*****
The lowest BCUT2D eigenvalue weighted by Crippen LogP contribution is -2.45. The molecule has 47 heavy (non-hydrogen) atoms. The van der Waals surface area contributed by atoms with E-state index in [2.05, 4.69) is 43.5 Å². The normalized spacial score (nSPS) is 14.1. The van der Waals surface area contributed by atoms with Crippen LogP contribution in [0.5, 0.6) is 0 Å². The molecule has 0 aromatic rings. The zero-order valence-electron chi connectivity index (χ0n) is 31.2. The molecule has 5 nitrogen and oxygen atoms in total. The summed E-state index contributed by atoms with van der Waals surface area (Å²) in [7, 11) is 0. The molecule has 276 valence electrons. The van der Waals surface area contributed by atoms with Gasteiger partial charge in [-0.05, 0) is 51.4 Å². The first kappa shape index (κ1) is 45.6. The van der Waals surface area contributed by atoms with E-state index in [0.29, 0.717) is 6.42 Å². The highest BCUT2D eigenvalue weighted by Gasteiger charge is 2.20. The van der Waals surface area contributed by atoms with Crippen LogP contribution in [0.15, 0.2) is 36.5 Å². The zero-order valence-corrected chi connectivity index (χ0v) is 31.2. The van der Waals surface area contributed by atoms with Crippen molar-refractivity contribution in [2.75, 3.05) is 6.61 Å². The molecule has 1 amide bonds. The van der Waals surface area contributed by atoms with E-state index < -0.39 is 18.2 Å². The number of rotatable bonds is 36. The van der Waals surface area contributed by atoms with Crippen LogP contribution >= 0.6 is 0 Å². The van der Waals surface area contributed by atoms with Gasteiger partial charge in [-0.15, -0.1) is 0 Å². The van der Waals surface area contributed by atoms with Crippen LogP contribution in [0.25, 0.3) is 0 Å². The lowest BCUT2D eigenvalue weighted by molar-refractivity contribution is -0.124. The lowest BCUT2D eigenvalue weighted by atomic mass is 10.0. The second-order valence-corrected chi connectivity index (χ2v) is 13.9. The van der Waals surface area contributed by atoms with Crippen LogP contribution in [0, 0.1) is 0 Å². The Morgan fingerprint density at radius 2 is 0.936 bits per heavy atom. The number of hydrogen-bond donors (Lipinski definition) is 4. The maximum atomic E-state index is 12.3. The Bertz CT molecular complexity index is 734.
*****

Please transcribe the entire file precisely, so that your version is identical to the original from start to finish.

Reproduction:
The lowest BCUT2D eigenvalue weighted by Crippen LogP contribution is -2.45. The molecule has 47 heavy (non-hydrogen) atoms. The van der Waals surface area contributed by atoms with E-state index in [2.05, 4.69) is 43.5 Å². The normalized spacial score (nSPS) is 14.1. The van der Waals surface area contributed by atoms with Crippen LogP contribution in [0.5, 0.6) is 0 Å². The molecule has 0 aromatic rings. The zero-order valence-electron chi connectivity index (χ0n) is 31.2. The molecule has 5 nitrogen and oxygen atoms in total. The summed E-state index contributed by atoms with van der Waals surface area (Å²) in [7, 11) is 0. The molecule has 276 valence electrons. The van der Waals surface area contributed by atoms with Gasteiger partial charge in [-0.05, 0) is 51.4 Å². The first kappa shape index (κ1) is 45.6. The van der Waals surface area contributed by atoms with E-state index in [0.29, 0.717) is 6.42 Å². The highest BCUT2D eigenvalue weighted by Gasteiger charge is 2.20. The van der Waals surface area contributed by atoms with Crippen LogP contribution in [0.15, 0.2) is 36.5 Å². The zero-order valence-corrected chi connectivity index (χ0v) is 31.2. The van der Waals surface area contributed by atoms with Crippen molar-refractivity contribution in [2.75, 3.05) is 6.61 Å². The molecule has 1 amide bonds. The van der Waals surface area contributed by atoms with E-state index < -0.39 is 18.2 Å². The number of rotatable bonds is 36. The van der Waals surface area contributed by atoms with Crippen LogP contribution >= 0.6 is 0 Å². The van der Waals surface area contributed by atoms with Gasteiger partial charge in [-0.15, -0.1) is 0 Å². The van der Waals surface area contributed by atoms with Crippen LogP contribution in [0.25, 0.3) is 0 Å². The lowest BCUT2D eigenvalue weighted by molar-refractivity contribution is -0.124. The lowest BCUT2D eigenvalue weighted by atomic mass is 10.0. The second-order valence-corrected chi connectivity index (χ2v) is 13.9. The van der Waals surface area contributed by atoms with Crippen LogP contribution in [0, 0.1) is 0 Å². The Morgan fingerprint density at radius 2 is 0.936 bits per heavy atom. The number of hydrogen-bond donors (Lipinski definition) is 4. The maximum atomic E-state index is 12.3. The Bertz CT molecular complexity index is 734.